Fridays in France: Downtown Chambéry

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When deciding whether to spend our two full weeks in France or jump from country to country, it was the chance to explore this lovely area that sold us on staying within country and fully immersing ourselves in French culture. Chambery is located in the department of Savoie (or Savoy), which is in the Rhône-Alpes region of France. I’m sure you’re wondering what I meant by “department”. Don’t worry, you aren’t alone. We did not fully understand the history behind the Savoy area until spending a few days in the city and touring around the countryside. Savoy only became part of France in the late 1800’s, and after spending a few days at the beginning of the trip in Paris, you could start to see those subtle differences in the culture. The people in Chambery and in the surrounding areas are proud of their Savoy culture and don’t necessarily consider themselves to be all that French. I still don’t fully understand it all, so I won’t even try to explain it to you. All I can tell you is this area of France, Savoy, whathaveyou is beautiful.

The streets of Chambery are gorgeous. Cobblestone streets with the cutest row homes, hotels, restaurants, shops that you ever did see. The grand Pre-Alps stand stately in the background of the city, and when it’s clear, you can see all the way to Mont Blanc in the Alps. It’s also a college town, so the entire vibe of the city was very laid back. The ladies were of course extremely stylish in their ballet flats, skinny black jeans, blouses and leather jackets. Our favorite little watering hole in the evening was the Irish Pub that opened up into the courtyard of a Catholic Church. I loved how half of the congregation following an evening mass trickled right over into their designated outdoor seats at the Pub. That’s my kind of Religion.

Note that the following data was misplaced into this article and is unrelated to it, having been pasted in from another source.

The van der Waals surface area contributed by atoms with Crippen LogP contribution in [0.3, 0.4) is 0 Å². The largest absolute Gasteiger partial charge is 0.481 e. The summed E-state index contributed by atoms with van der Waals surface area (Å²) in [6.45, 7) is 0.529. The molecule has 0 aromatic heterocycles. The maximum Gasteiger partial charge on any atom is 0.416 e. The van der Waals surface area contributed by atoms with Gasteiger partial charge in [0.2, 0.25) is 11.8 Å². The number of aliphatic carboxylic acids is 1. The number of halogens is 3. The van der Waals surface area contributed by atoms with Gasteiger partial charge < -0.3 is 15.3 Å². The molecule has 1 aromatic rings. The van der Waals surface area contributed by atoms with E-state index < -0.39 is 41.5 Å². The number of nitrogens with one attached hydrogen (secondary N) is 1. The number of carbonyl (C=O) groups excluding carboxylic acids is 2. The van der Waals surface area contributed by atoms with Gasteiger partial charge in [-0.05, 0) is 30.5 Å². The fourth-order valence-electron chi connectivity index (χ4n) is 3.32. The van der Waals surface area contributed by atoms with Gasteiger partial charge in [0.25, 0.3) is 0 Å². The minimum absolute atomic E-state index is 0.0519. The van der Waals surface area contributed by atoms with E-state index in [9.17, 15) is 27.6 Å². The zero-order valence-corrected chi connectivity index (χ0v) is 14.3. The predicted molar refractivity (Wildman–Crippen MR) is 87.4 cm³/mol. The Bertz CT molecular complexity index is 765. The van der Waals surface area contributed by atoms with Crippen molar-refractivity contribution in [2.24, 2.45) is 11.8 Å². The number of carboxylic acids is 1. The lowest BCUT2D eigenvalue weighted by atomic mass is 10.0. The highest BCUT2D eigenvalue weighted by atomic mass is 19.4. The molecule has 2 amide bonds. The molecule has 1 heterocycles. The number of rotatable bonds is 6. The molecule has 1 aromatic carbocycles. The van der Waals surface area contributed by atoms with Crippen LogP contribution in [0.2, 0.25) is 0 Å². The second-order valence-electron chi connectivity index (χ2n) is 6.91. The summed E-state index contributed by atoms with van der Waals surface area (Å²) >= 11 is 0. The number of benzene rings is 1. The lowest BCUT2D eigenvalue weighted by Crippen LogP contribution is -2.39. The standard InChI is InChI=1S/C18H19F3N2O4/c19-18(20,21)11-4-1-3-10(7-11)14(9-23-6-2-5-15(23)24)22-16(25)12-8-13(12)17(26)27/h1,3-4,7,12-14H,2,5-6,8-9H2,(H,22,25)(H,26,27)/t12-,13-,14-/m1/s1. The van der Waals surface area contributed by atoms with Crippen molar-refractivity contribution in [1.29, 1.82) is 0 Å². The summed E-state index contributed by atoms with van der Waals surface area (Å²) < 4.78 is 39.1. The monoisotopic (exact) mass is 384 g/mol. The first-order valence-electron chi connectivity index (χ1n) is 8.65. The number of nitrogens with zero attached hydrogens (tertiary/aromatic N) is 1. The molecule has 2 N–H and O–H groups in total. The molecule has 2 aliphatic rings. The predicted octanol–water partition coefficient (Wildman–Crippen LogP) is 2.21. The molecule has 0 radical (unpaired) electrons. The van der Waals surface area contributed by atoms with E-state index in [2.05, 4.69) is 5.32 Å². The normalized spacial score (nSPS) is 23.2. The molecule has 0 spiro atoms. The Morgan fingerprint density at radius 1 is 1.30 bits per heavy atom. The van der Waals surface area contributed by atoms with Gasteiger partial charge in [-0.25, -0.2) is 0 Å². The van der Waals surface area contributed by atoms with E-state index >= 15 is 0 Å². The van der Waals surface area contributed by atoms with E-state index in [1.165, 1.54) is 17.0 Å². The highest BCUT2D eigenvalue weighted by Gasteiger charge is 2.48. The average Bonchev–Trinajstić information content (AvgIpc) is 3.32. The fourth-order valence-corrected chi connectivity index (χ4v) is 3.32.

The elephant statue or Fontaine des éléphants is the most famous landmark of the city. It was erected for a Chambery inhabitant who came back from the Indies fabulously rich and endowed with the title of General. As the locals told us, it used to be a great embarrassment to the city. The joke? The elephants have no butts! So the “unofficial” name of the statue is Les Quatre sans Culs (the four without arses). I found it quite lovely, but then, I love elephants. Butts or no butts. 

Our few days in Chambery were spent touring the Pre-Alps and the wine region. You’ll have to check in next Friday for that, but I won’t be mean. I’ll leave you with a little preview. Tastings that involved 15 different wines…at one time. My dad’s French twin brother wine maker. Our wine touring furry friend Barto the Wine Pup. And some of the most amazing relics from the middle ages. You might not be jazzed about that last one. It’s really for me. I think history is cool and seeing shit that dates back to the 900’s…mind. blown. Happy Weekend!!

 

 

 

 

 

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    November 21, 2014 at 8:20 am

    […] here in the States. And that’s a shame. The greatest concentration of vineyards close to Chambéry is below the mountain named Mont Granier.  Mont Granier got its abrupt shape from a fatal landslide […]